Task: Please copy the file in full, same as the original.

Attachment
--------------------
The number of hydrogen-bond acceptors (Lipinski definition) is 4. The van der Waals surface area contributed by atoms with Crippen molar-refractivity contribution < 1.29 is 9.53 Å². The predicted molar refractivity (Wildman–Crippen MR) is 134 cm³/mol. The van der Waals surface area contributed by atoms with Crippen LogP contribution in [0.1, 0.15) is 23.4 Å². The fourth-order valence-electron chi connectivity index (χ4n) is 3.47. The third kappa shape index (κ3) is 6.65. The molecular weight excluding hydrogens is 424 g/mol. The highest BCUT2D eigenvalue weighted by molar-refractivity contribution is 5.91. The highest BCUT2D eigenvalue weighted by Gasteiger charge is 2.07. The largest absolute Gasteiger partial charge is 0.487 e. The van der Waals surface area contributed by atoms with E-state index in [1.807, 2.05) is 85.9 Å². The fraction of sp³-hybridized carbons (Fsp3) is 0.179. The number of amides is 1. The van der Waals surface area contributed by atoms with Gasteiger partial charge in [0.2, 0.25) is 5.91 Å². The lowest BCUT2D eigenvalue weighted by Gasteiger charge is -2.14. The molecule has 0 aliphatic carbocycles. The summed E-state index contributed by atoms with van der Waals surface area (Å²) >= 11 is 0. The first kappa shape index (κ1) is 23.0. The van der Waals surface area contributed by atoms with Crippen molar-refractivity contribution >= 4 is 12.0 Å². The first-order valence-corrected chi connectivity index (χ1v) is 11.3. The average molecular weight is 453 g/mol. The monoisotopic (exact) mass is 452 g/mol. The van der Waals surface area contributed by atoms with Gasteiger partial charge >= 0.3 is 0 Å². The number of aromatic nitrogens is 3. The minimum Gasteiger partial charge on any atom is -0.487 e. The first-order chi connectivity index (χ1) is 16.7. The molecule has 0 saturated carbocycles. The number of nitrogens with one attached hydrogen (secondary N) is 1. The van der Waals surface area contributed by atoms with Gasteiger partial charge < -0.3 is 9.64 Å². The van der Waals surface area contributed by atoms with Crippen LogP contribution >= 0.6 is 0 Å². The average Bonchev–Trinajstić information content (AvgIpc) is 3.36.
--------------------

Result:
The number of hydrogen-bond acceptors (Lipinski definition) is 4. The van der Waals surface area contributed by atoms with Crippen molar-refractivity contribution < 1.29 is 9.53 Å². The predicted molar refractivity (Wildman–Crippen MR) is 134 cm³/mol. The van der Waals surface area contributed by atoms with Crippen LogP contribution in [0.1, 0.15) is 23.4 Å². The fourth-order valence-electron chi connectivity index (χ4n) is 3.47. The third kappa shape index (κ3) is 6.65. The molecular weight excluding hydrogens is 424 g/mol. The highest BCUT2D eigenvalue weighted by molar-refractivity contribution is 5.91. The highest BCUT2D eigenvalue weighted by Gasteiger charge is 2.07. The largest absolute Gasteiger partial charge is 0.487 e. The van der Waals surface area contributed by atoms with E-state index in [1.807, 2.05) is 85.9 Å². The fraction of sp³-hybridized carbons (Fsp3) is 0.179. The number of amides is 1. The van der Waals surface area contributed by atoms with Gasteiger partial charge in [0.2, 0.25) is 5.91 Å². The lowest BCUT2D eigenvalue weighted by Gasteiger charge is -2.14. The molecule has 0 aliphatic carbocycles. The summed E-state index contributed by atoms with van der Waals surface area (Å²) >= 11 is 0. The first kappa shape index (κ1) is 23.0. The van der Waals surface area contributed by atoms with Crippen molar-refractivity contribution >= 4 is 12.0 Å². The first-order valence-corrected chi connectivity index (χ1v) is 11.3. The average molecular weight is 453 g/mol. The monoisotopic (exact) mass is 452 g/mol. The van der Waals surface area contributed by atoms with Gasteiger partial charge >= 0.3 is 0 Å². The number of aromatic nitrogens is 3. The minimum Gasteiger partial charge on any atom is -0.487 e. The first-order chi connectivity index (χ1) is 16.7. The molecule has 0 saturated carbocycles. The number of nitrogens with one attached hydrogen (secondary N) is 1. The van der Waals surface area contributed by atoms with Gasteiger partial charge < -0.3 is 9.64 Å². The van der Waals surface area contributed by atoms with Crippen LogP contribution >= 0.6 is 0 Å². The average Bonchev–Trinajstić information content (AvgIpc) is 3.36.